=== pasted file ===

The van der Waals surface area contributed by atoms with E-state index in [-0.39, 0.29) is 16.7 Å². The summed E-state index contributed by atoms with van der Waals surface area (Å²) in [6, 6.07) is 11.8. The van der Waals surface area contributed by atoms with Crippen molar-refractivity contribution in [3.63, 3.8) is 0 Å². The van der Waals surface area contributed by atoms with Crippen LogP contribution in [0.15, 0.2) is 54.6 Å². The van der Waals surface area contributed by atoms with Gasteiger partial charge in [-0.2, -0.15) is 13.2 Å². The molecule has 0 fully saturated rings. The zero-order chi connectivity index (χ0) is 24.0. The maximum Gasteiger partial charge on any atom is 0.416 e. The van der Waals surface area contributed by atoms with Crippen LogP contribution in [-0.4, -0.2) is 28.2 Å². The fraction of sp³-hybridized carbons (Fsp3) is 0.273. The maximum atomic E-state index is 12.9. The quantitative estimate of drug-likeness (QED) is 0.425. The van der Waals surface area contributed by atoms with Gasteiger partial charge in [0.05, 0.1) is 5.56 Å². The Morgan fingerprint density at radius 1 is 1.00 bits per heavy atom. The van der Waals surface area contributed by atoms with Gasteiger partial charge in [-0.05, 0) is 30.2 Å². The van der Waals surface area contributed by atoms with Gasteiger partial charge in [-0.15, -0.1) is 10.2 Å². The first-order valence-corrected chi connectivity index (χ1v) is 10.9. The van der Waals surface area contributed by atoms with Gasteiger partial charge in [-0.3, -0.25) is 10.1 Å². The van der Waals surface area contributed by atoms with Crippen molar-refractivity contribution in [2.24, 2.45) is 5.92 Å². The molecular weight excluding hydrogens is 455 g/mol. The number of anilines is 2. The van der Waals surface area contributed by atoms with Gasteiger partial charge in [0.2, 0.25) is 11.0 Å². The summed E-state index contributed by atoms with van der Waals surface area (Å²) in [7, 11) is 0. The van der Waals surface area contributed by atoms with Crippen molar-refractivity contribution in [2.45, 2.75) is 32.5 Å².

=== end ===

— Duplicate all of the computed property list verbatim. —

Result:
The van der Waals surface area contributed by atoms with E-state index in [-0.39, 0.29) is 16.7 Å². The summed E-state index contributed by atoms with van der Waals surface area (Å²) in [6, 6.07) is 11.8. The van der Waals surface area contributed by atoms with Crippen molar-refractivity contribution in [3.63, 3.8) is 0 Å². The van der Waals surface area contributed by atoms with Crippen LogP contribution in [0.15, 0.2) is 54.6 Å². The van der Waals surface area contributed by atoms with Gasteiger partial charge in [-0.2, -0.15) is 13.2 Å². The molecule has 0 fully saturated rings. The zero-order chi connectivity index (χ0) is 24.0. The maximum Gasteiger partial charge on any atom is 0.416 e. The van der Waals surface area contributed by atoms with Crippen LogP contribution in [-0.4, -0.2) is 28.2 Å². The fraction of sp³-hybridized carbons (Fsp3) is 0.273. The maximum atomic E-state index is 12.9. The quantitative estimate of drug-likeness (QED) is 0.425. The van der Waals surface area contributed by atoms with Gasteiger partial charge in [0.05, 0.1) is 5.56 Å². The Morgan fingerprint density at radius 1 is 1.00 bits per heavy atom. The van der Waals surface area contributed by atoms with Gasteiger partial charge in [-0.05, 0) is 30.2 Å². The van der Waals surface area contributed by atoms with Gasteiger partial charge in [-0.15, -0.1) is 10.2 Å². The first-order valence-corrected chi connectivity index (χ1v) is 10.9. The van der Waals surface area contributed by atoms with Gasteiger partial charge in [-0.3, -0.25) is 10.1 Å². The van der Waals surface area contributed by atoms with Crippen molar-refractivity contribution in [2.24, 2.45) is 5.92 Å². The molecular weight excluding hydrogens is 455 g/mol. The number of anilines is 2. The van der Waals surface area contributed by atoms with Gasteiger partial charge in [0.2, 0.25) is 11.0 Å². The summed E-state index contributed by atoms with van der Waals surface area (Å²) in [7, 11) is 0. The van der Waals surface area contributed by atoms with Crippen molar-refractivity contribution in [2.45, 2.75) is 32.5 Å².